NEW YORK, June 24, 1941 -- Whenever Joe DiMaggio's amazing hitting streak comes to a close, there's a good chance that Yankees fans and possibly the center fielder himself will remember Bob Muncrief with a smile.Muncrief, the young right-hander for the St. Louis Browns, made something of intense intrigue from
NEW YORK, June 24, 1941 -- Whenever Joe DiMaggio's amazing hitting streak comes to a close, there's a good chance that Yankees fans and possibly the center fielder himself will remember Bob Muncrief with a smile.
Muncrief, the young right-hander for the St. Louis Browns, made something of intense intrigue from what ended up being a regular laugher of a 9 to 1 victory by New York in Yankee Stadium on Tuesday afternoon.
• Joe DiMaggio's run to 56: Rewriting the record
He did it by retiring DiMaggio in his first three at-bats, putting in serious danger the streak much of America is now talking about in office hallways, schoolyards and on street corners every morning.
DiMaggio entered the tilt looking to get right back on the beam after a Monday off day threatened to rob the momentum of 35 consecutive games with a hit, which happened to be the Yankees club record and only six away from George Sisler's string of 41 games with a hit for the Browns in 1922.
The Yankees were asserting their expected dominance over St. Louis, piling up nine unanswered runs by the eighth inning. But DiMaggio was not a big part of the barrage. He grounded out to third base in the first inning, popped out to the catcher in foul territory in the third, and hit into an inning-ending fly ball double play in the fifth.
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All Muncrief had to do to ensure that DiMaggio would not extend the streak to 36 games was walk him intentionally in the eighth inning, his likely final at-bat.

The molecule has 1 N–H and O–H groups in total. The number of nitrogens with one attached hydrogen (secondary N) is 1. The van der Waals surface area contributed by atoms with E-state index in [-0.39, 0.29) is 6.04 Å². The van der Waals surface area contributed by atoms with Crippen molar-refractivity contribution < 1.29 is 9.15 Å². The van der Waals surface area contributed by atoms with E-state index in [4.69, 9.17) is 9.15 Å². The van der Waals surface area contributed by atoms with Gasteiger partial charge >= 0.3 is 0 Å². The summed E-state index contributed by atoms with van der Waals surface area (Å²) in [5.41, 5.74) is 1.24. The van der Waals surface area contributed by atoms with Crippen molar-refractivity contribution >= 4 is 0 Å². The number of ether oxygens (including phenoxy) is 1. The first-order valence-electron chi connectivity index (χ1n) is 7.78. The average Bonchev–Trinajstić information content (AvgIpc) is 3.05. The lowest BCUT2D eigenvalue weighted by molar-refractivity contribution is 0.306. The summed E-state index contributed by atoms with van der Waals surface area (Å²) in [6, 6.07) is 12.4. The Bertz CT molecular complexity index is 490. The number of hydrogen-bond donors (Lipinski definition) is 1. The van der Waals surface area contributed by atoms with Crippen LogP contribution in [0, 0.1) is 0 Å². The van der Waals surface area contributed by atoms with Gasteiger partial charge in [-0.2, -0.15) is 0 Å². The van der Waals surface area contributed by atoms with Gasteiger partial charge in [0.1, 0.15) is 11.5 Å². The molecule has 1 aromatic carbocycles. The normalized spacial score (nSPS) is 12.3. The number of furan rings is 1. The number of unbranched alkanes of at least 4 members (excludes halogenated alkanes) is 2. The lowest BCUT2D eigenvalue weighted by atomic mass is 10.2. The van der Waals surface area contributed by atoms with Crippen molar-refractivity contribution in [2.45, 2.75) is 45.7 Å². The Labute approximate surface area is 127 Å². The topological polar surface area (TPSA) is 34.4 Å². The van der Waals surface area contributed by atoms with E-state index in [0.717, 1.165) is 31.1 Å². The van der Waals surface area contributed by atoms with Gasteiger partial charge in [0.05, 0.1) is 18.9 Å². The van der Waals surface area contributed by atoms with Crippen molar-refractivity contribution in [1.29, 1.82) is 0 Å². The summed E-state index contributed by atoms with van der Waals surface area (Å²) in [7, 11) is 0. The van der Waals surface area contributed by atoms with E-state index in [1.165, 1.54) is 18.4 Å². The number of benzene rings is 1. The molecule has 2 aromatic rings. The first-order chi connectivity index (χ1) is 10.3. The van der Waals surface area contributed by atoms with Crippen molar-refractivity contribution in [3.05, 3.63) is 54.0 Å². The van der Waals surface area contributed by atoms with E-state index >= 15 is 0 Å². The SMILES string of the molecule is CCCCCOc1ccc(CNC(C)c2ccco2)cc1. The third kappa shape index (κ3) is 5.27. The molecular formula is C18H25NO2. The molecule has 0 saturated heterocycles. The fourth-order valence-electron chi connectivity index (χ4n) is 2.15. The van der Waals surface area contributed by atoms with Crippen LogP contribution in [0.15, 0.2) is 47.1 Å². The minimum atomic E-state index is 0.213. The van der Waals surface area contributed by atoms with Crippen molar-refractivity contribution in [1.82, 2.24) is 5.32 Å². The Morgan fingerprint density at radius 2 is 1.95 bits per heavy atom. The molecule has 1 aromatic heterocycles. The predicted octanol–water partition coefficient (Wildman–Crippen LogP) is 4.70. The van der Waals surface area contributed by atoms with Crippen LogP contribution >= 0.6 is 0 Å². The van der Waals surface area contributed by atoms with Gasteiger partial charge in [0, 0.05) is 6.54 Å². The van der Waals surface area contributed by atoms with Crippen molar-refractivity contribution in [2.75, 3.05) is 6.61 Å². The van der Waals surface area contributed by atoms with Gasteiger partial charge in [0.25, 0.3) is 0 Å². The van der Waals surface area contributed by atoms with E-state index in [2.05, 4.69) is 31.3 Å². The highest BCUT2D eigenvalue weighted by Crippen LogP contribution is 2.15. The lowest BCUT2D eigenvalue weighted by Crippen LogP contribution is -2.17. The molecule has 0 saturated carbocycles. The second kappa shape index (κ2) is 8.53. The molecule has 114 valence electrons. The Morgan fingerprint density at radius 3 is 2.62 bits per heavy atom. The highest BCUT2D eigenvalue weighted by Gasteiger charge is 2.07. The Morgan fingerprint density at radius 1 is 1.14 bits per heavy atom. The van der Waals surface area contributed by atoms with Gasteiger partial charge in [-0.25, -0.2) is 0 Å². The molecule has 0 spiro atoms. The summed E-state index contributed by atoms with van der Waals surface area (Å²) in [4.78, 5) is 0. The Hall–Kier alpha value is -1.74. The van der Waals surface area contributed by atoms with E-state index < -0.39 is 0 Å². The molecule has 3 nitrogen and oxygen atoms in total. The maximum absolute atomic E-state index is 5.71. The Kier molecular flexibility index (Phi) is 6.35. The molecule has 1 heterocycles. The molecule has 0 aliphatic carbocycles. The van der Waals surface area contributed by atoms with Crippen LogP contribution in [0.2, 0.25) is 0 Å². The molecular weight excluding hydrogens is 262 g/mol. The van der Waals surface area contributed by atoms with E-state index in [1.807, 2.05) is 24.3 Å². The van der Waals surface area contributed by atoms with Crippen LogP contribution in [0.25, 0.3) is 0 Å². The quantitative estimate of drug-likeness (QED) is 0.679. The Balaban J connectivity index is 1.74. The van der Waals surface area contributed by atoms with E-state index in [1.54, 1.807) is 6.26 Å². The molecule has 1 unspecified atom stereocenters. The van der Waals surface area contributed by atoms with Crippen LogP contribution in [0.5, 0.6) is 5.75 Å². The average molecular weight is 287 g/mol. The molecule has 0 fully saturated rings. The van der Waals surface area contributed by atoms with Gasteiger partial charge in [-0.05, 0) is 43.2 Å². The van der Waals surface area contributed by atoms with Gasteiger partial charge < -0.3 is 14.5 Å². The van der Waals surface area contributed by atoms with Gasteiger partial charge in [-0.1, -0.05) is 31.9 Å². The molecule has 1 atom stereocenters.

But Muncrief wouldn't do it.
He pitched fair and square, trying to get the batter out, and DiMaggio hit a 2-1 curveball over the head of shortstop Johnny Berardino's head for a single that ended the suspense of the home crowd, got DiMaggio within five games of Sisler, and did a good job of emptying the crowd of 9,081 persons who had now seen what they came to the ballpark to see.
Those who stayed to witness Lefty Gomez putting the final touches on a nine-inning, five-hit performance also got to revel in the results of the game. The Yankees are a season's-best 12 games over the .500 mark at 37-25 and have climbed to within one game of American League leader Cleveland.
On May 15, 1941, Joe DiMaggio began his legendary 56-game hitting streak. In celebration of the 75th anniversary of that seemingly unbreakable record, we'll be doing a day-by-day account of the momentous feat.
Doug Miller is a reporter for MLB.com. Follow him on Twitter @DougMillerMLB.